Rice University World Gas Trade Model

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1 Rice University World Gas Trade Model Peter Hartley Kenneth B Medlock III Jill Nesbitt James A. Baker III Institute of Public Policy RICE 1

2 What does the model capture? World gas supply potential is large But it is concentrated in areas remote from markets Also, some of these areas have limited production and transport infrastructure in place Some large resources are located in countries that may be politically and/or economically unstable Potential for demand growth is large China, India, and other less developed countries Environmental pressure for cleaner fuels Model gives a microeconomic framework to examine alternative political and economic phenomena that could affect the market 2

3 Basic model structure Model based on Market Builder from Altos Partners Access to the model requires a license from Altos Dynamic spatial equilibrium linked through time by optimal scheduling of resource extraction Eliminate opportunity for either spatial or temporal arbitrage Producers consider all current and future prices when determining the profitability of developing a unit of reserves Producers, therefore, maximize the net present value of resource extraction for the life of the investment If producers anticipate prices in period t will be high, they Accelerate investment to take advantage of those prices Delay some supply from periods before t Actual prices at t thus do not rise as much Transport links transmit prices as well as gas A link to a market with high prices will raise prices at the origin supply node Non-stochastic framework that predicts prices, flows 3

4 Demand for Natural Gas Demand has been stimulated by Actual and proposed environmental regulations Pro-competitive deregulation of wholesale electricity markets Development of CCGT Economic and population growth which increase the demand for energy Possible future developments? Gas may become a transport fuel via a number of alternative routes Alternatives (solar, nuclear, coal gasification) may displace gas in electricity production HVDC may displace gas transportation 4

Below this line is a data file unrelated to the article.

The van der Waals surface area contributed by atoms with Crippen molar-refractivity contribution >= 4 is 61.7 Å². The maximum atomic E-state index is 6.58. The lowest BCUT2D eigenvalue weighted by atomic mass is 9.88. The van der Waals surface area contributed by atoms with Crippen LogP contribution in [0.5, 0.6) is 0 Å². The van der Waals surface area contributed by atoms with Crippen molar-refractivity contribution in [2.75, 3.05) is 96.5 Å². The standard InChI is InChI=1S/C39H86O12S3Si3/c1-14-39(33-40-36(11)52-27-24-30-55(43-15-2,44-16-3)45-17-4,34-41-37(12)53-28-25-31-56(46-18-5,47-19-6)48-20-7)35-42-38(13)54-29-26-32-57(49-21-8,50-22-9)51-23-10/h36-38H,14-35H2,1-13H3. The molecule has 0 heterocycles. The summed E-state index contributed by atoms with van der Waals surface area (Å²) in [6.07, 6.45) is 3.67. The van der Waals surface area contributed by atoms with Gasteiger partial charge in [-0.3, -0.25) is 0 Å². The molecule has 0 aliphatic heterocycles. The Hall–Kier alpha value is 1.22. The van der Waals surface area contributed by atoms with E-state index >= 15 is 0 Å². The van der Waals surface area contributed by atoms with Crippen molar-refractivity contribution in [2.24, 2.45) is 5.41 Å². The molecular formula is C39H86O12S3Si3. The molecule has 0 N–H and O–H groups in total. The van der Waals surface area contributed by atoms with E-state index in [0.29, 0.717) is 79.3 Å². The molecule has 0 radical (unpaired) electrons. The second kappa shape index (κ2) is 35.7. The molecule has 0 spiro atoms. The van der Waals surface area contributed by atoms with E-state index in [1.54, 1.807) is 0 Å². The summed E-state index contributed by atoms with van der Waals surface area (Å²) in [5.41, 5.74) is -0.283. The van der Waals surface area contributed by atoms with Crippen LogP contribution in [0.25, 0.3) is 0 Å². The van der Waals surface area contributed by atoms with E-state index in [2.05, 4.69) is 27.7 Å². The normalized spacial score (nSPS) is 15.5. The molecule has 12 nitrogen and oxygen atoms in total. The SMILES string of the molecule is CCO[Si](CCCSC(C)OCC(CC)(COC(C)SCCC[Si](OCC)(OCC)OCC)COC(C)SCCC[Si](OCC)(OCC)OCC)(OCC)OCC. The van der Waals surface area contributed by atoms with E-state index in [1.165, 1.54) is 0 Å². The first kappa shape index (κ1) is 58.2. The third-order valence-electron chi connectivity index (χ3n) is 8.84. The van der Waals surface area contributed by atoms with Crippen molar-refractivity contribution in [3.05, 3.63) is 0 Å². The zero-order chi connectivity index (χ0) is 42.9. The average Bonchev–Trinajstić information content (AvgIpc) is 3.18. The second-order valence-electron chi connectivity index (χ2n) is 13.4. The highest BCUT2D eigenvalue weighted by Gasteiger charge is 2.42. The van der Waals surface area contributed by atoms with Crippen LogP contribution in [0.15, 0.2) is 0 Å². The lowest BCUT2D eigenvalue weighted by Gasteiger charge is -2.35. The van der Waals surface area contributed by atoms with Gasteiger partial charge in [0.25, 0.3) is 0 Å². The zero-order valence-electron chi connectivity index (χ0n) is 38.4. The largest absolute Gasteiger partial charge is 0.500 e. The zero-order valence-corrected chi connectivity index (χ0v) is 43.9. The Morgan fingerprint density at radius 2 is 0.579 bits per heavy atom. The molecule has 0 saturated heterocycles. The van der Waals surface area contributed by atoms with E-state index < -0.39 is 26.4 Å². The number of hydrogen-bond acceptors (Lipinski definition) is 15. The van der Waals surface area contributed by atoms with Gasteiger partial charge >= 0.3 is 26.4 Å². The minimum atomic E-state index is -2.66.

5 Market structure Expanding depth and geographical extent of the gas market Reduces the risk associated with investing in infrastructure Decrease in average distances between suppliers and/or customers increases arbitrage opportunities Expectation of new market dynamics encourages the transition Change in market structure can happen quickly Swaps can eliminate high cost contracted trades if better alternatives are available 5

6 Estimating energy demand Used 23 years of IEA data from 29 OECD economies to relate energy demand to: Overall level of economic activity (GDP) Population, and Economic development (GDP/capita) Following Medlock and Soligo (2001), we allow energy demand to increase less with GDP growth as an economy develops Coefficient on GDP goes to zero as per capita GDP approaches 12 times US level (85 3% pa) Increased population without a change in GDP decreases energy use Effects accumulate over time 6

7 Estimated gas share Depends negatively on own price, positively on prices of competing fuels Level of development as measured by GDP per capita alters effect of the scale variable GDP on the gas demand share At lower levels of development, increased GDP does more to increase the demand share of gas Per capita GDP where gas share stops increasing is close to value where energy demand stops growing Again adjustments occur gradually in response to changes 7

8 Forecasting demand World Bank Economic Indicators forecasts of: GDP growth Population growth EIA base case oil price forecasts and historical coal/oil price ratio used to forecast alternative fuel prices For output discussed below, we used EIA base case demand forecasts with estimated ownprice elasticity Forecasts using above demand methodology available on Baker web site after conference 8

9 Sources of Natural Gas supply We use the resource estimates of the USGS: 9

10 Proved Natural Gas Reserves by Region, World Total: TCF North America: 4.587% Eastern Europe/FSU: 35.7% Western Europe: 3.48% Middle East: 35.98% Asia &Oceania: 8.01% Africa: 7.6% Central/South America: 4.55% Units: Trillion Cubic Feet Source: USGS 10